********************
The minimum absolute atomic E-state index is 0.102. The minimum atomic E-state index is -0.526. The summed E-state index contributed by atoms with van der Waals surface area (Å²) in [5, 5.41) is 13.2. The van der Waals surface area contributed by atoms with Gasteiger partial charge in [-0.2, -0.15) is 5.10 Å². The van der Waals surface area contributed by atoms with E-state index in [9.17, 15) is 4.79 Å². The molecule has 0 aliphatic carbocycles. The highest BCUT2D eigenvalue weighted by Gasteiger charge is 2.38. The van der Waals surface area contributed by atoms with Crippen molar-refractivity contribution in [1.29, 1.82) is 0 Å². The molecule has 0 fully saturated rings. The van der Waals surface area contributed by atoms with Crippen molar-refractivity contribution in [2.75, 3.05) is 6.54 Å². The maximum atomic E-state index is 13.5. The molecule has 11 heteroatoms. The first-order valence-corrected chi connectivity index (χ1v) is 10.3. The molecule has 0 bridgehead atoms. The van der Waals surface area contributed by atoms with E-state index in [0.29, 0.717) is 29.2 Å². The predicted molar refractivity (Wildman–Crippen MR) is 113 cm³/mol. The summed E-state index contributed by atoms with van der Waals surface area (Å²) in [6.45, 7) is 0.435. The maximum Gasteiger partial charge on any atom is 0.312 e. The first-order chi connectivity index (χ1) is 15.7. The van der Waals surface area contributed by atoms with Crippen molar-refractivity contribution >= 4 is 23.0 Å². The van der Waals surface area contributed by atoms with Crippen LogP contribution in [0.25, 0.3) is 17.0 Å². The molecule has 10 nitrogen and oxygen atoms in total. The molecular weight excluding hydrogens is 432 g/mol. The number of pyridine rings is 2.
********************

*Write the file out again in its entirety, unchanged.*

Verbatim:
The minimum absolute atomic E-state index is 0.102. The minimum atomic E-state index is -0.526. The summed E-state index contributed by atoms with van der Waals surface area (Å²) in [5, 5.41) is 13.2. The van der Waals surface area contributed by atoms with Gasteiger partial charge in [-0.2, -0.15) is 5.10 Å². The van der Waals surface area contributed by atoms with E-state index in [9.17, 15) is 4.79 Å². The molecule has 0 aliphatic carbocycles. The highest BCUT2D eigenvalue weighted by Gasteiger charge is 2.38. The van der Waals surface area contributed by atoms with Crippen molar-refractivity contribution in [1.29, 1.82) is 0 Å². The molecule has 0 fully saturated rings. The van der Waals surface area contributed by atoms with Crippen molar-refractivity contribution in [2.75, 3.05) is 6.54 Å². The maximum atomic E-state index is 13.5. The molecule has 11 heteroatoms. The first-order valence-corrected chi connectivity index (χ1v) is 10.3. The molecule has 0 bridgehead atoms. The van der Waals surface area contributed by atoms with E-state index in [0.29, 0.717) is 29.2 Å². The predicted molar refractivity (Wildman–Crippen MR) is 113 cm³/mol. The summed E-state index contributed by atoms with van der Waals surface area (Å²) in [6.45, 7) is 0.435. The maximum Gasteiger partial charge on any atom is 0.312 e. The first-order chi connectivity index (χ1) is 15.7. The van der Waals surface area contributed by atoms with Crippen molar-refractivity contribution >= 4 is 23.0 Å². The van der Waals surface area contributed by atoms with Crippen LogP contribution in [0.25, 0.3) is 17.0 Å². The molecule has 10 nitrogen and oxygen atoms in total. The molecular weight excluding hydrogens is 432 g/mol. The number of pyridine rings is 2.